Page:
Mary Turner is never surprised when a member of the University City Women's Group asks her for a moment on the microphone before a club meeting begins.
She has heard the familiar speech come from many different women over the years, especially those who have suffered an illness or other particularly troubling time.
"They will, with tears in their eyes, say 'I just want to take this opportunity to thank everyone for the wonderful cards, flowers, phone calls, meals and prayers. You just don't know what that means to me. I've never been in a group like this.'"
Perhaps that's what club founders Sally Carlin and Debi Thomas intended 24 years ago when they launched UCWG, as a means for women throughout the area to meet and form friendships.
"They started it because the University area, as I always say, was cows, horses and trees," said Turner, the club's current president and a member for 23 years. "There was nothing else going on in the University City area, and these women thought that women needed to come together."
And they did, from just a few in 1987 to nearly 300 by the mid 1990s. Today, a legion of women belongs to the tightly-knit club responsible for hundreds of close friendships and scores of charitable good works.
"It was the best thing that happened to me when I retired, to find all these ladies, because I've made wonderful friends," said Jeanne DeMello, who joined the club in 2006 after ending her career as an accountant. "We do social things and we do for the community. We do it all. We are just old ladies having a good time."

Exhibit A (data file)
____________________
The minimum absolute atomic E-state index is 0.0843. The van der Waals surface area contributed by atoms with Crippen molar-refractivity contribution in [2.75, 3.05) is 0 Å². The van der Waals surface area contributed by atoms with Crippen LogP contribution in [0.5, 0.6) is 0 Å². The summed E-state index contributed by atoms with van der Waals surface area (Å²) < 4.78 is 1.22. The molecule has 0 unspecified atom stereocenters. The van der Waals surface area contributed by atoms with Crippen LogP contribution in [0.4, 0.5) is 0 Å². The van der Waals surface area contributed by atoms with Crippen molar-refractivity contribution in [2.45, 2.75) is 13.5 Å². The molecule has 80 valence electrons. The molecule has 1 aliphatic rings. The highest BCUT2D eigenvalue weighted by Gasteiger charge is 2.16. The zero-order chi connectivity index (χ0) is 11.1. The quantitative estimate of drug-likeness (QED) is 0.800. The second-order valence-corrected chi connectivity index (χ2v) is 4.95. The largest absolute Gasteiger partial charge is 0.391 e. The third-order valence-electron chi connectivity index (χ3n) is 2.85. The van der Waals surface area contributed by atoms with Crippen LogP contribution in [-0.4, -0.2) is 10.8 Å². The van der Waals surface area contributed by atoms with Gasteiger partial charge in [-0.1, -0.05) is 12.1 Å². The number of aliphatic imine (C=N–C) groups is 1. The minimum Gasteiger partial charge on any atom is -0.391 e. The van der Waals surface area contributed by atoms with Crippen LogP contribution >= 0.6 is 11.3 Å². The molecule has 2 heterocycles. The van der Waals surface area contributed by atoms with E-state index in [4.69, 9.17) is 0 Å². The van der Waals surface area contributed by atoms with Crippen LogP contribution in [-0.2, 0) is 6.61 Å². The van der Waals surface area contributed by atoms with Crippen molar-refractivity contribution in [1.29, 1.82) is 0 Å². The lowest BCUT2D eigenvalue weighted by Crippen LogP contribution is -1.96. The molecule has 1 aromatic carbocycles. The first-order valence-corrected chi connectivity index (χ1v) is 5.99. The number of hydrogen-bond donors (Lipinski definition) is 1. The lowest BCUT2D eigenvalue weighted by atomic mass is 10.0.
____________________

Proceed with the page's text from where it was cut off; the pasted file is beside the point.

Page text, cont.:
When Sandy Coyer left her time-consuming job as a bank auditor in Charlotte, she didn't know what to do with her spare time. "I went from a 60 hour a week corporate career and realized I didn't have many friends," said Coyer, Ways & Means Committee chairwoman for the club.
She has plenty of friends now, she said. "Oh my goodness. What a group."
Good works have become an end product of the club as well.
Since 1987 UCWG has given $146,000 to nearly 70 local charities.
"That is probably what we're most proud of," said Turner.
The club has presented a check to a variety of charities from well-known organizations like the Salvation Army, to smaller charities the community may not be aware of, like the dentist who provided dental care at his own expense after hours.
The funds come from monthly fundraisers like used book sales, silent auctions, 50/50 raffles, and whatever else members dream up.
"With everything we do we can come up with a pretty good sum," said DeMello.
Each month, the club holds numerous social opportunities, from Bunco and Bridge to touring local Charlotte history and golf outings. The members, though mostly retired, range from their early thirties to early nineties, and events take place during the day, but also evening hours for those who work.
The University City area may look a lot different then it did 24 years ago, said Turner, but the club has not changed.
"I have to say, I really think it is the same," she said. "It's like a little secret in University City. One that we hope will get out."